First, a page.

1 POLICY GUIDANCE NOTE | 1 TradePOLICY GUIDANCE NOTE | 9 Strengthening sector policies FOR better food security AND nutrition RESULTSThis policy guidance note represents the continuation of a series of eight policy guidance notes that were jointly produced by theFood and Agriculture Organization of the United Nations (FAO) and the Directorate for International Cooperation and Development(DEVCO) of the European Commission, to boost food security and nutrition , sustainable agriculture and resilience. This, and subsequentnotes in the series are the sole creation and responsibility of FAO and cannot be considered as a product of any other organization. Coordinated by Ekaterina Krivonos Trade Policy team - Trade and Markets Division food and Agriculture of the United Nations Contributors: Flora Endl, Ishrat Gadhok, Georgios Mermigkas and Jung-eun Sohn.
2 Tim Martyn and Itziar Gonzalez are acknowledged for providing country case material, and Esther Wiegers, Trudy Wijnhoven and other colleagues from the nutrition and food Systems Division for thoughtful designations employed and the presentation of material in this information product do not imply the expression of any opinion whatsoever on the part of FAO concerning the legal or development status of any country, territory, city or area or of its authorities, or concerning the delimitation of its frontiers or boundaries. The mention of specific companies or products of manufacturers, whether or not these have been patented, does not imply that these have been endorsed or recommended by FAO in preference to others of a similar nature that are not views expressed in this information product are those of the author(s) and do not necessarily reflect the views of the food and Agriculture Organization of the United encourages the use, reproduction and dissemination of material in this information product.
3 Except where otherwise indicated, material may be copied, downloaded and printed for private study, research and teaching purposes, or for use in non-commercial products or services, provided that appropriate acknowledgement of FAO as the source and copyright holder is given and that FAO s endorsement of users views, products or services is not implied in any requests for translation and adaptation rights, and for resale and other commercial use rights should be made via or addressed to information products are available on the FAO website ( ) and can be purchased through FAO, 2017 Cover photo: FAO/Vyacheslav OseledkoPOLICY GUIDANCE NOTE | 9 STRENGTHENINGSECTOR policies FOR better food security AND nutrition RESULTSThis policy guidance note is part of a series that the food and Agriculture Organization of the United Nations (FAO) and partners are producing to support policy makers address the food security and nutrition situation in their country.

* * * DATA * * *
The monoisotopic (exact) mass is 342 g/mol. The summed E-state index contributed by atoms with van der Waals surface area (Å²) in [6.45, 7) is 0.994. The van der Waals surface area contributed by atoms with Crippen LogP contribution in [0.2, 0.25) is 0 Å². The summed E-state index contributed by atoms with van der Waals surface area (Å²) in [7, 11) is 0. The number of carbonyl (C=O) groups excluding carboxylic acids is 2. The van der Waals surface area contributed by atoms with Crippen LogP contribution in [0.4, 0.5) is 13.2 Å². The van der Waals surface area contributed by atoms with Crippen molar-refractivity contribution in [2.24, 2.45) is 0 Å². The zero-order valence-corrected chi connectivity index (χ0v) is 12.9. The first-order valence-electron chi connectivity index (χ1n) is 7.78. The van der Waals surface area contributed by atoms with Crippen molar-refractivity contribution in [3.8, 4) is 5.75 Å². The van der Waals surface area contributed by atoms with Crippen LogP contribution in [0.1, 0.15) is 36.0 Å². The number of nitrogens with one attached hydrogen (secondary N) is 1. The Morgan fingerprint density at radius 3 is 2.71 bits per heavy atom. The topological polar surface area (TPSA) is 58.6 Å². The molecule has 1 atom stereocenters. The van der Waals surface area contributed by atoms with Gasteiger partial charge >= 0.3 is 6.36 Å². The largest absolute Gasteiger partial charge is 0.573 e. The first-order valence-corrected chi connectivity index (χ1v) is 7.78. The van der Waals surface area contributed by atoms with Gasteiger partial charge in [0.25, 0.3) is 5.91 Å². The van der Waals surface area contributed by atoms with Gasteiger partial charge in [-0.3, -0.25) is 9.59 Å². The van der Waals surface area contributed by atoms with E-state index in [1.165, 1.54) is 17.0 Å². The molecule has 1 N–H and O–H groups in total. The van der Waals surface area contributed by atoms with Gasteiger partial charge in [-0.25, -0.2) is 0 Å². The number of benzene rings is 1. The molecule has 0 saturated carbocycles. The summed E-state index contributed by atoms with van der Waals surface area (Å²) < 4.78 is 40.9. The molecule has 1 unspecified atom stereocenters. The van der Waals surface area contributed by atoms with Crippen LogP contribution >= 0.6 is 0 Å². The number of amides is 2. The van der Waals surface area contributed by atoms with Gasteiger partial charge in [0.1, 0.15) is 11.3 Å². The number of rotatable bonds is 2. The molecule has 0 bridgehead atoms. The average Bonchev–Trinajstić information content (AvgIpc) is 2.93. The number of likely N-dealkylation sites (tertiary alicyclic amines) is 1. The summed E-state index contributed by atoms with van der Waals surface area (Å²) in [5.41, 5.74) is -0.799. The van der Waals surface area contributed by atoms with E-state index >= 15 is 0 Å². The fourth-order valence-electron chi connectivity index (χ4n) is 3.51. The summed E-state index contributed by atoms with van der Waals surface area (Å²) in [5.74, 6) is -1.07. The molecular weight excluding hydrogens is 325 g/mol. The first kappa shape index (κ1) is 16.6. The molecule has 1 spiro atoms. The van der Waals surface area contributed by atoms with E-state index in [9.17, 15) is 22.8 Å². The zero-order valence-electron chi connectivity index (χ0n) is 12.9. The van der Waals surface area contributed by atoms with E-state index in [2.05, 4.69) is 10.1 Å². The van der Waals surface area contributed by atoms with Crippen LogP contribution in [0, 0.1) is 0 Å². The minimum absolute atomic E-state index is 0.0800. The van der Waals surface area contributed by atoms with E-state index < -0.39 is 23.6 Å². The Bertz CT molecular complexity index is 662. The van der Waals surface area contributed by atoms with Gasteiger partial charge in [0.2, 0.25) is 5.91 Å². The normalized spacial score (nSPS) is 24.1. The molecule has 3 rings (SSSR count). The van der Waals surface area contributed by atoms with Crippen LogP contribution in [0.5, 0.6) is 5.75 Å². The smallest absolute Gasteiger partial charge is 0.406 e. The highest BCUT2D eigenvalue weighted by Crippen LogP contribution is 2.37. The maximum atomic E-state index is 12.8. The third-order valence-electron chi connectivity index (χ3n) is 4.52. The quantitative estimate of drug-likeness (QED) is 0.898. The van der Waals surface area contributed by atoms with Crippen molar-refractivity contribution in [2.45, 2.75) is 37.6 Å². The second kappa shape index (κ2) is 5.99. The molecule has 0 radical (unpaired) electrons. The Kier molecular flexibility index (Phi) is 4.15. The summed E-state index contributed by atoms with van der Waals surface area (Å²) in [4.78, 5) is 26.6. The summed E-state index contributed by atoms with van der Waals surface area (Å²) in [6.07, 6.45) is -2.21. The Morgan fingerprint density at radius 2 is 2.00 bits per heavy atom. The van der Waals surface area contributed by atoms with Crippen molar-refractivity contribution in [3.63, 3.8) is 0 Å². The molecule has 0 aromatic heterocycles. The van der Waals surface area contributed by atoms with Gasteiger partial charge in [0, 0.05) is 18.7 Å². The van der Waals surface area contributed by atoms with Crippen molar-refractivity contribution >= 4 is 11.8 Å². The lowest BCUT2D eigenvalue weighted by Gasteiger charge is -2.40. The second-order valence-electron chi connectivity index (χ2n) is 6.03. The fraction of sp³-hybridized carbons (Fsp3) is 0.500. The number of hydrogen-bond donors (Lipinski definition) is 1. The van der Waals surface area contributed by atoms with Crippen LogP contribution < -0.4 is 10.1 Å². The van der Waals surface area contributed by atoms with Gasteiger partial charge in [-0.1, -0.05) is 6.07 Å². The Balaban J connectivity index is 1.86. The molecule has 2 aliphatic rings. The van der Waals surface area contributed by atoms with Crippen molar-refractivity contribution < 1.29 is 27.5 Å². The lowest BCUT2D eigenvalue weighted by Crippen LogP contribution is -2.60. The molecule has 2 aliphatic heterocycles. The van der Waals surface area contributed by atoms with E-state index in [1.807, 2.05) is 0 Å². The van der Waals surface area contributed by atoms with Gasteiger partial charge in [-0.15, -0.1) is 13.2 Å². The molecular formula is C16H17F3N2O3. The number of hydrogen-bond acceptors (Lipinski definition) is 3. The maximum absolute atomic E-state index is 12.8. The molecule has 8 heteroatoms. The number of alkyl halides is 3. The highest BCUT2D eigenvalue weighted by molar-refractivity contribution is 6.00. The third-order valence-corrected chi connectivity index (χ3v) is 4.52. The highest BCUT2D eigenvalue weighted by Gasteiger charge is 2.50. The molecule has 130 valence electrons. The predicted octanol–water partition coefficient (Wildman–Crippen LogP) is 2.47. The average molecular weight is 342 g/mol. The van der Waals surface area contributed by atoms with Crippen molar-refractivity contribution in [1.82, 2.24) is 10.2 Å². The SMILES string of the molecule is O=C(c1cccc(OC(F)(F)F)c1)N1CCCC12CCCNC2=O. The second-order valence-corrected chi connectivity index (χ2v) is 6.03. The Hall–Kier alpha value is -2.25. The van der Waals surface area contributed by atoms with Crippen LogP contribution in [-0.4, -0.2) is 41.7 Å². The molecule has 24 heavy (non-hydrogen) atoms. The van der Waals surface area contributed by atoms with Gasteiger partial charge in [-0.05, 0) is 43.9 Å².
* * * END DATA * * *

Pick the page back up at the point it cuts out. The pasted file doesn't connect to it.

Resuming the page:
4 Each note provides guidance on how to sharpen the focus of sector policies in order to achieve sustainable food security and nutrition 1 Purpose of this guidance note 2 Background 3 Linkages between trade and food security and nutrition 3 Stepwise approach Facilitating greater coherence between food and nutrition security and trade policies 8 Step 1. Conducting a situational analysis 8 Step 2. Mapping the trade policy landscape 13 Step 3. Assessing impacts of trade policies 18 Step 4. Improving policy coherence 23 Concluding remarks 25 References 26 Key messages nThe links between trade and food security and nutrition are inherently complex, with several channels of interaction simultaneously affecting the different dimensions of food security : availability, access, utilization and stability.
5 NTrade can have important benefits for food security and nutrition , but also implies some risks in the short and long terms. It is essential to understand the specific agriculture, trade, food security and nutrition conditions when formulating trade and related policies . nTrade and related policies must be formulated as part of a broader package of policies that prioritize long-term structural transformation objectives over short-term political or commercial interests, and the instruments of trade policies must be better aligned to country-specific in agricultural products is expected to continue to increase over the coming decades and will therefore influence the extent and nature of food security and nutrition across all regions of the world.